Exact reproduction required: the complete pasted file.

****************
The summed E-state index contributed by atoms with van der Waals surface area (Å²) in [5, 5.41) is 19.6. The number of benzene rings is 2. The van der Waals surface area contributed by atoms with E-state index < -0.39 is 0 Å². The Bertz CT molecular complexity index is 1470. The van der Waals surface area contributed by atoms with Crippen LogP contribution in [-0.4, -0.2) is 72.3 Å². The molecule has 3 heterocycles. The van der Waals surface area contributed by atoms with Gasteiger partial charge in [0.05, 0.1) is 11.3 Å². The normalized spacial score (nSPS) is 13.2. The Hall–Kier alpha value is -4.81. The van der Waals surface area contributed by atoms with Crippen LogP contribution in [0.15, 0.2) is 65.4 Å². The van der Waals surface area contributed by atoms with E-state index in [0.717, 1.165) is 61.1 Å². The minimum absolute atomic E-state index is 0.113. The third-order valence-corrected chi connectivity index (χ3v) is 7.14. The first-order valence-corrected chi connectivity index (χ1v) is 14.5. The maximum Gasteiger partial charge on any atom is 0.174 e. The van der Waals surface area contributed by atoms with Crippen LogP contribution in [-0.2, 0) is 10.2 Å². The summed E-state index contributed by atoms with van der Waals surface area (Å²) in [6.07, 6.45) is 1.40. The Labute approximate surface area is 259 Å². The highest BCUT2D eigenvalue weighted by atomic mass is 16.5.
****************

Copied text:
The summed E-state index contributed by atoms with van der Waals surface area (Å²) in [5, 5.41) is 19.6. The number of benzene rings is 2. The van der Waals surface area contributed by atoms with E-state index < -0.39 is 0 Å². The Bertz CT molecular complexity index is 1470. The van der Waals surface area contributed by atoms with Crippen LogP contribution in [-0.4, -0.2) is 72.3 Å². The molecule has 3 heterocycles. The van der Waals surface area contributed by atoms with Gasteiger partial charge in [0.05, 0.1) is 11.3 Å². The normalized spacial score (nSPS) is 13.2. The Hall–Kier alpha value is -4.81. The van der Waals surface area contributed by atoms with Crippen LogP contribution in [0.15, 0.2) is 65.4 Å². The van der Waals surface area contributed by atoms with E-state index in [0.717, 1.165) is 61.1 Å². The minimum absolute atomic E-state index is 0.113. The third-order valence-corrected chi connectivity index (χ3v) is 7.14. The first-order valence-corrected chi connectivity index (χ1v) is 14.5. The maximum Gasteiger partial charge on any atom is 0.174 e. The van der Waals surface area contributed by atoms with Crippen LogP contribution in [-0.2, 0) is 10.2 Å². The summed E-state index contributed by atoms with van der Waals surface area (Å²) in [6.07, 6.45) is 1.40. The Labute approximate surface area is 259 Å². The highest BCUT2D eigenvalue weighted by atomic mass is 16.5.